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Sunday, July 3, 2011
Sunday musings about insects & hops
While sending an email to a colleague about insect & hops in North Carolina this morning, I started thinking about the context in which I get questions about insects, especially in new or speciality crops.
From my email, "I think folks focus somewhat on insects and diseases because these are things we have management tools, and answers, for. The harder question to answer is if a crop itself is ready to be grown where people want to grow it. We can recommend a pesticide or cultural strategy for insect management, but we don't know if there are any hops varieties (or other new crops) that will grow well (or well enough to be commercially profitable) in our state. I would rather see this question as the focus of the conversation rather than 'spray X' or 'release predator B'."
Japanese beetle feeding at the Lake Wheeler Hop Yard, 2010. Photo: HJB
The insect questions still arise, however, but I think these need to be pragmatically address in the context of a still unproven agricultural system. Japanese beetles are a common insect seen feeding our hop yard at Lake Wheeler, and I commonly get questions about them from beginning hops growers. I don't think Japanese beetles require treatment unless they are feeding extensively. If mature (second year or older) plants have so little foliage that JB feeding seriously threatens defoliation, the problem is not JB--it's plant vigor, and all the big guns thrown at the beetles are not going to produce a viable crop. Grapes are an excellent example of this--JB feed at the top of the plant, and as long as they don't go below the top trellis wire and are not in fruit, growers do not need to treat. That foliage will be removed anyway. For first year plantings, the scenario is different, but folks should distinguish between baby plants and mature plants in terms of JB management.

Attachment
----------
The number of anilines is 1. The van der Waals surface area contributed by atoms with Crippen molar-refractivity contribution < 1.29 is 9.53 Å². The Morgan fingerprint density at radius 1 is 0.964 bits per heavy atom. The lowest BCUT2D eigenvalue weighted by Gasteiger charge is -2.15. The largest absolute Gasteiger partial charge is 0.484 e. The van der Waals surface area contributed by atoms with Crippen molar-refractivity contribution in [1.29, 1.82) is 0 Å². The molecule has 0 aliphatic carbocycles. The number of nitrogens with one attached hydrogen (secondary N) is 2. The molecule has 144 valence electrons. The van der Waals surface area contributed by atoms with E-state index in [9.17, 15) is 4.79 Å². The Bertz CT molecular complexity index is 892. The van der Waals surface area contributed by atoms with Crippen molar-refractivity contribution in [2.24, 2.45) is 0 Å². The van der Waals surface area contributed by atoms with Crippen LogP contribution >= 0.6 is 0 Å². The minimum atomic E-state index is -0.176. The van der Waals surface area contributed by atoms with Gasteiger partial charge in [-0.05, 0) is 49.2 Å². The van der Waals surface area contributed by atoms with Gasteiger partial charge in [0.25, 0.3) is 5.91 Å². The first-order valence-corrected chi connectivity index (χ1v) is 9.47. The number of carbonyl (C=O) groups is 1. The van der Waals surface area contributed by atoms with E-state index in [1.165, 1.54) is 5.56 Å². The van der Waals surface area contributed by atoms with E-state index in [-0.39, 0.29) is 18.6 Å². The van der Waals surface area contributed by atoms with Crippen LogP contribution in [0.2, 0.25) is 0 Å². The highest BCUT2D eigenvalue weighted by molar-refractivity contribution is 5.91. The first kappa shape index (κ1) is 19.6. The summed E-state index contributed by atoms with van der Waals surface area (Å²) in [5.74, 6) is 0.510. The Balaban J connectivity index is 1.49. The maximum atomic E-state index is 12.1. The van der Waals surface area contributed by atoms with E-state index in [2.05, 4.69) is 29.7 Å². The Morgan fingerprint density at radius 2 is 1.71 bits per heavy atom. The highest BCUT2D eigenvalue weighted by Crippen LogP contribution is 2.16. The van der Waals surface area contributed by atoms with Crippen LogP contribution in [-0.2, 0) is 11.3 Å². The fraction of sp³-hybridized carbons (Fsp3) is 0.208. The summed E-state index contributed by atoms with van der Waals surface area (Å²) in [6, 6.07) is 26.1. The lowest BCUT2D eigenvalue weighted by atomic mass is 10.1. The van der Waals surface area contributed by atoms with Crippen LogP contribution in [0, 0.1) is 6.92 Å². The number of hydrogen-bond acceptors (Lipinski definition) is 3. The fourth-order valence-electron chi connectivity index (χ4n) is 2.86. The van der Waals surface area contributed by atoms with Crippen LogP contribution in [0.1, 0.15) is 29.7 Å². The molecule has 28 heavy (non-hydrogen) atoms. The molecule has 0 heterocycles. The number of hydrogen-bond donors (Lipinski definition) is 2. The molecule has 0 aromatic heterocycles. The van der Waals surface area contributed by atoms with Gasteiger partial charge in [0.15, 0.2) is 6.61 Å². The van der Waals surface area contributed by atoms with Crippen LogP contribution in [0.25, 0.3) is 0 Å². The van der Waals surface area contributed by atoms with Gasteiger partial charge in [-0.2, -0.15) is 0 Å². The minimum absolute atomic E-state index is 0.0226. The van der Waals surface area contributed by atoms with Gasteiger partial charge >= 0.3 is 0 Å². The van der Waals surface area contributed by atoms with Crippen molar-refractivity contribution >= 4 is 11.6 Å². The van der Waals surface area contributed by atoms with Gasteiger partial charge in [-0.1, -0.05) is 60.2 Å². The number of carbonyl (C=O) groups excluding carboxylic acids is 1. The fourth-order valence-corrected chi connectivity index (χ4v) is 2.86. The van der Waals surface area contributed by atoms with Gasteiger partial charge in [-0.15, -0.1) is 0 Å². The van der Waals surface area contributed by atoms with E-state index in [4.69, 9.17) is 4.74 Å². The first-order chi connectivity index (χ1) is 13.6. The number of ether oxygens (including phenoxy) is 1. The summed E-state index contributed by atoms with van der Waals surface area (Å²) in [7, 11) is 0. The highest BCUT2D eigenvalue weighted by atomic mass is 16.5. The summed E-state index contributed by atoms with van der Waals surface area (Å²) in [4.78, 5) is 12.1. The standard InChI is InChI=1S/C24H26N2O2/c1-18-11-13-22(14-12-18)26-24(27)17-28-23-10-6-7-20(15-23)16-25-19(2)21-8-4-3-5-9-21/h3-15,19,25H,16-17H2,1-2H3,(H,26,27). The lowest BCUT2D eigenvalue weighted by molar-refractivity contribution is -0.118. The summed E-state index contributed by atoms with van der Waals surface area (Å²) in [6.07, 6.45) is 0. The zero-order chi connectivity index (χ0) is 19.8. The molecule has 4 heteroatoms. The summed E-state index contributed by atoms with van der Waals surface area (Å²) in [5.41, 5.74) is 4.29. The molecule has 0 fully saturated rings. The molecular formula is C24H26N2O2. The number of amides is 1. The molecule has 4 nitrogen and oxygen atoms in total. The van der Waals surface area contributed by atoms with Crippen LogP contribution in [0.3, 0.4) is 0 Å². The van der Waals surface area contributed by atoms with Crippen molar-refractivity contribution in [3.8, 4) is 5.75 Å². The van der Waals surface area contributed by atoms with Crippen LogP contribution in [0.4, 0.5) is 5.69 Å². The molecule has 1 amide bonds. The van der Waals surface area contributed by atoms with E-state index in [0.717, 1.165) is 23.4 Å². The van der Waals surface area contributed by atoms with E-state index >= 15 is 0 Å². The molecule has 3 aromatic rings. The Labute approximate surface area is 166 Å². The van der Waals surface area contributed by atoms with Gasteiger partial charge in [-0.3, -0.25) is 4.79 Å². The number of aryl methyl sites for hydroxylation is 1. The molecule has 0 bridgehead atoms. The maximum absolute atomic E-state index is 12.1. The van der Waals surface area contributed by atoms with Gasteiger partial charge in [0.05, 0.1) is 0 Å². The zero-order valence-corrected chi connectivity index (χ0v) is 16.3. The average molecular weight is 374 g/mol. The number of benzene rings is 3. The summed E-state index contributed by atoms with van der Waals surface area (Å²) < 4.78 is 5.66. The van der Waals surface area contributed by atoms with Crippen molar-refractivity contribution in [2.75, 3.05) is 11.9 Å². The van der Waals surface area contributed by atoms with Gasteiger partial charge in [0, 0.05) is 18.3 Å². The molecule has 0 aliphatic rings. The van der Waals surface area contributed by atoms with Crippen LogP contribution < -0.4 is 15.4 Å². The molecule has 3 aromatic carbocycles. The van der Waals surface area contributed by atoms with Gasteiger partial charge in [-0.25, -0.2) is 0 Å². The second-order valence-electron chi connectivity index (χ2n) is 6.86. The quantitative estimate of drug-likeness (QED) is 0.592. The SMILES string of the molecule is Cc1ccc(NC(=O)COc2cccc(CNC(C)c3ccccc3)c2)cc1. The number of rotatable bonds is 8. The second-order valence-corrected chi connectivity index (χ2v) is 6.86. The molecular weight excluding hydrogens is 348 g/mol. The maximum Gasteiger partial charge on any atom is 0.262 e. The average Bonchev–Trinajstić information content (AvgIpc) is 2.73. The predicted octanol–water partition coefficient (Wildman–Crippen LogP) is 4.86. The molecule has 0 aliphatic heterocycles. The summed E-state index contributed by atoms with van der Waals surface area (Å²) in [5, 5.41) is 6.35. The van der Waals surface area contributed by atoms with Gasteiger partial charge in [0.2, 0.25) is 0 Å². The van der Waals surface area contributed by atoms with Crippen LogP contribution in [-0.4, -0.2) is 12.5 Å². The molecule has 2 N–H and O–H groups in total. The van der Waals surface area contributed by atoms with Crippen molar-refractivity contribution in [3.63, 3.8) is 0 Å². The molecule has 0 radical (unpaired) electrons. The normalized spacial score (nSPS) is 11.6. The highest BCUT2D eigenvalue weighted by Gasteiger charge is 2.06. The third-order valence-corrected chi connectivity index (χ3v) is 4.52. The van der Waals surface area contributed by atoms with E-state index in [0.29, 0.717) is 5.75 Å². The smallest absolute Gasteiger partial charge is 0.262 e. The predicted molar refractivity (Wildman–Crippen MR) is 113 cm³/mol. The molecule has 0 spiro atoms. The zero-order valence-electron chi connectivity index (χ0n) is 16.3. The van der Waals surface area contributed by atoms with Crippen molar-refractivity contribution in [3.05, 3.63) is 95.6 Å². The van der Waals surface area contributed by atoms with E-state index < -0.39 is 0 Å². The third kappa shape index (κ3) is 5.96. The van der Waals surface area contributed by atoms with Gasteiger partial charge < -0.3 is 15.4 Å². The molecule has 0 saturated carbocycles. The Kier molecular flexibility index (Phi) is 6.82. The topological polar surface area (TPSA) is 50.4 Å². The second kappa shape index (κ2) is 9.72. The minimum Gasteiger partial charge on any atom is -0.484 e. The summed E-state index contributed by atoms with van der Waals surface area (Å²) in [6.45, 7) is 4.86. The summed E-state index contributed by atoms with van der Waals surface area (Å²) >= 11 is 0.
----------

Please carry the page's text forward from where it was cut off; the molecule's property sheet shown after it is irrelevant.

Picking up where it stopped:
Browning on developing hops cones. Photo: HJB
Another insect I got a lot of questions about last year was thrips. We have extremely high thrips populations in the SE, but I have yet to see thrips in cones at Lake Wheeler. This means that the cone browning observed is unlikely to be thrips injury and is more likely to be due to uneven aging associated with our early and prolonged flowering period. I'd hate to see anyone treating for thrips in hops based on cone browning, especially if the browning is observed in the oldest cones.
My thought process around pest management in emerging and new crops is evolving, but sustainability, environmental & economic, remains the key driver of my pest management philosophy. Understanding pest biology is important, but more important is the feasibility of the whole agroecosystem. Although one factor can sink a farming system, everything must work in harmony for it to succeed.